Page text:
Dark Matter Moving at the Speed of Light (Tommy Boy)
The legendary hip-hop pioneer traveled around the world to record his most recent treatise on the state of the art. From Baltimore house to British electro—and featuring collaborations with TC Islam and Gary Numan—Bam hasn’t sounded this inspired in years.
De La Soul
Grind Date (Sanctuary Records)
Hip-hop has rarely been kind to the veteran, but this venerable Long Island trio’s latest has maintained their edge with age. Fusing throwback rhymes and grown-man introspection with thumping, almost radio-friendly beats, this was one of 2004’s better discs.
Cultura Copia (Mochilla)
Similar to the host of stateside mix-tapes dedicated to hard funk and soul break-beats, this excellent mix highlights the sounds and flavors of DJ Nuts’ native Brazil. Ranging from Tropicalia and samba to obscure American-styled funk and disco, Nuts’ record collection and scratching are indeed nuts.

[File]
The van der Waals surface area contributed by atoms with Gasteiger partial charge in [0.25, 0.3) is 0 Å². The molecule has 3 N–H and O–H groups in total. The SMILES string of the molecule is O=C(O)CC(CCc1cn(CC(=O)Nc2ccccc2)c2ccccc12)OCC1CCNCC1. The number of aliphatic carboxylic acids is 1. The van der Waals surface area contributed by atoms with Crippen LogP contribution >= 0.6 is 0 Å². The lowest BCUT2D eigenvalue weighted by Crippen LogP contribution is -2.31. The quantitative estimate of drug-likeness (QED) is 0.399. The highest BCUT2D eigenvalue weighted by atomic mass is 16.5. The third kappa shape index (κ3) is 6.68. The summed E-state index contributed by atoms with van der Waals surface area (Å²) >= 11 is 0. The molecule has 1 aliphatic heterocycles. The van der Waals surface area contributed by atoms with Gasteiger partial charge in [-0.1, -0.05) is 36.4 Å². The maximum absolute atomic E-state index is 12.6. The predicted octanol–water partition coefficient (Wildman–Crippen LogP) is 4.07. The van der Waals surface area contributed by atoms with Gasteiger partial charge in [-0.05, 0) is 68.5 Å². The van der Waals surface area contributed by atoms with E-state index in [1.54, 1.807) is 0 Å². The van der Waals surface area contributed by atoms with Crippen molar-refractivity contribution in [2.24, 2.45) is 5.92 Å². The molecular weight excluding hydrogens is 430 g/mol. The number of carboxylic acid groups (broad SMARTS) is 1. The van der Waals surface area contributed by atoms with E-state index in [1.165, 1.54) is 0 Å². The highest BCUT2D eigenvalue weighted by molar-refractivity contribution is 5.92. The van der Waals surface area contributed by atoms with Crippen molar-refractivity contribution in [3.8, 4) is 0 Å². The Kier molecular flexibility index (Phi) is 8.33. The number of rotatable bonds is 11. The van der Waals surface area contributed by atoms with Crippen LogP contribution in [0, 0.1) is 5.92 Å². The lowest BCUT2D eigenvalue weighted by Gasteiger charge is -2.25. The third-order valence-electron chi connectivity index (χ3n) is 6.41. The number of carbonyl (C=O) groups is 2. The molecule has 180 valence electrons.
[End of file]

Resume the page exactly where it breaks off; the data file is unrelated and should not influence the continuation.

By Day By Night (ABB)
Fields re-imagines what we have come to know as “Philly Soul.”With her carefree spirit and an eclectic sound assimilating elements of hip-hop, electronic music and jazz, Fields’ debut is as impressive as it is ambitious.
Get Lifted (Sony)
Though Legend is best known as producer Kanye West’s high-profile protégé and hook specialist, the singer/keyboardist is more of a throwback in the tradition of Donny Hathaway and Marvin Gaye. Stepping out on his own, Legend’s impressive debut displays a maturity and craftsmanship that belies his young age.
Arular (XL Recordings)
The Sri Lankan-born, London-raised Maya Arulpragasam was one of 2004’s breakthrough stars, thanks largely to the frenetic, grimy dancehall-isms of her debut single, “Galang.” Her debut album promises more of the same globetrotting, border-smashing excitement.
Hua Hsu is a doctoral student at Harvard University, a DJ and a writer for Slate, the Village Voice and the Wire, among other publications.